What is the Metaverse and how can we protect children in it?

Since Facebook rebranded itself as Meta last year there has been a lot of hype around the idea of the Metaverse. Mark Zuckerberg predicts that a fully operational metaverse will be part of our daily lives by the end of the decade. But what is the Metaverse, and is it something we should be concerned about?  And is it going to be a good thing or a bad thing for our children, and the generations to come?

And um… What exactly is it?


  • A term attributed to novelist Neal Stephenson and his dystopian cyberpunk novel Snow Crash (1992).
  • Collective virtual shared spaces accessed through the internet using handheld or wearable devices. One day this may extend into our bodies. There is now talk of Elon Musk’s Neuralink neural interface technology which could one day connect our brains directly to computers, and therefore the metaverse.
  • A digital reality (or realities) where individuals can communicate and transact with each other and with digital items in an immersive way.
  • It’s also a digital economy, where users can create, buy, and sell virtual and real world items like currencies, services, art and even identities.
  • It can be a virtual or an augmented form of reality. (More on these terms below) 
  • Interoperable. Many Metaverse projects seek to avoid creating self-contained ecosystems. Metaverse developers want to create technologies that are compatible with each other and can mix worlds, brands and assets. This is often referred to as Web 3 and/or open source. 
  • Already here: Fortnite, Pokemon Go, Roblox and Minecraft, are already metaverse-like platforms children all around the world use on a daily basis.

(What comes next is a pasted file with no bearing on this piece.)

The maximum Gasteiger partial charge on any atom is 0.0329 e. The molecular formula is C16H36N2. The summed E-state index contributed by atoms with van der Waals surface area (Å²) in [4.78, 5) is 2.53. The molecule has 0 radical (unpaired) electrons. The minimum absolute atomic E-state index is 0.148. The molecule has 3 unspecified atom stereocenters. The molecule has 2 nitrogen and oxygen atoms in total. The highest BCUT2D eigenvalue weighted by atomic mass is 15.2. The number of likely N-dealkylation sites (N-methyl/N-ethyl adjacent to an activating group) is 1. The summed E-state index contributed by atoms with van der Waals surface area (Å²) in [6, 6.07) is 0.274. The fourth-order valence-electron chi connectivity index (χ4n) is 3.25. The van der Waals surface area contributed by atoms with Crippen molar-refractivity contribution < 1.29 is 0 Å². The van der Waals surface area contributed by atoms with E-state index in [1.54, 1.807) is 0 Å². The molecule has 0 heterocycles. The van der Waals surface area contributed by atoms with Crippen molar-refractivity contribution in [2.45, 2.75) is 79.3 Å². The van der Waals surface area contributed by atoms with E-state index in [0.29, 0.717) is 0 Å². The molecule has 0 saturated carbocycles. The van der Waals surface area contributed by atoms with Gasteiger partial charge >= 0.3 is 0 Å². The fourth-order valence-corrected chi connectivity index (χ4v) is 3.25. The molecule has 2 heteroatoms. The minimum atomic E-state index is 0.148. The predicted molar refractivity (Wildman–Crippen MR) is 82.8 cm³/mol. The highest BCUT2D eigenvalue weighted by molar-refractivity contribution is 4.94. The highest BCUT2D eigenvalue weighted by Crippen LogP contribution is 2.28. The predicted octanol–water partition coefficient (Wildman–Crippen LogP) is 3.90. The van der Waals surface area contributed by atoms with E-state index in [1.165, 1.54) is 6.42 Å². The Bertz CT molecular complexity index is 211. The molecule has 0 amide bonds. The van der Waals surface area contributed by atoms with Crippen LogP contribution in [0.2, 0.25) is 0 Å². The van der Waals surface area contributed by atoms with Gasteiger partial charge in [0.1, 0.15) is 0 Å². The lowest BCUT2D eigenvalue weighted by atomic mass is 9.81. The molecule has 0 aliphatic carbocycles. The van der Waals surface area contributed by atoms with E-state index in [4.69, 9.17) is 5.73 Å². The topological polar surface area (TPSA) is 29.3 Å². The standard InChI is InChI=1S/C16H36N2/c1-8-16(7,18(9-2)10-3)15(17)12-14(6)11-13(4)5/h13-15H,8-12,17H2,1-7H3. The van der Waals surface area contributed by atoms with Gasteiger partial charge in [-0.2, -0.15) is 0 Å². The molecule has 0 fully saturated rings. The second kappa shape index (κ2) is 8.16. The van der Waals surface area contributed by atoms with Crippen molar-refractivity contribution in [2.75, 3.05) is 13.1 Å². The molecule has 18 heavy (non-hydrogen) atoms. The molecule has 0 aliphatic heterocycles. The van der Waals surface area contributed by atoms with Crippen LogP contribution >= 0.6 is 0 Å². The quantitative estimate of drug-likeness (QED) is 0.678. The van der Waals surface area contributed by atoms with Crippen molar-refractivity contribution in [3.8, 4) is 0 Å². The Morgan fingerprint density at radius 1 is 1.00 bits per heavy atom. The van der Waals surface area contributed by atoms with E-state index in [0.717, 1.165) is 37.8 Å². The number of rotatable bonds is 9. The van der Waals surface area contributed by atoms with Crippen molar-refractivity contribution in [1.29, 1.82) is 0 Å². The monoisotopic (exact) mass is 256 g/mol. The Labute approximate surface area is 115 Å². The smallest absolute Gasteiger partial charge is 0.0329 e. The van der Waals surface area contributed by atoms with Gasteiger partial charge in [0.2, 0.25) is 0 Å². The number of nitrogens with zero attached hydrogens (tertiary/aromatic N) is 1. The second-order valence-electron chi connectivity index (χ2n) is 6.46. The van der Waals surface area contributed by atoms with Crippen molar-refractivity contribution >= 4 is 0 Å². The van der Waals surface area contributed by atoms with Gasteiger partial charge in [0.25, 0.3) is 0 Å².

Still not sure what the Metaverse is? That’s okay. It’s sort of difficult to define, because what it is, and what it might become is evolving rapidly. To make matters more confusing, the very idea of what it is shifts and twists with the same bewildering speed. So it doesn’t refer to any one particular type of technology, but a change in how we interact with, and use technology. 

Leaving Elon Musk’s device and it’s nightmarish possibilities aside for one moment: The metaverse comes in two flavors at this time. So, first of all let’s explain the difference between VIRTUAL REALITY and AUGMENTED REALITY as they can be confusing terms.

Virtual Reality

Uses immersive visual audio technologies to create an interactive, three-dimensional image or environment. 

VR headsets completely take over your vision to give you the sensation that you are in a different world entirely.

In simple terms: VR replaces reality.

The minimum age limitation for VR gaming tends to be 7+. Most VR headset manufacturers say these devices are not suitable for children under age 12 or 13 and we fully agree with this.

Augmented reality

Overlays video and audio onto the physical world to provide information and embellish our perception.

While virtual reality replaces your vision, augmented reality adds to it. It is designed to layer images over the real world.

In simple terms: AR adds to reality. 

Because AR does not always require the wearing of immersive hardware there are less age restrictions on the tech. AR capabilities already exist on most smartphones.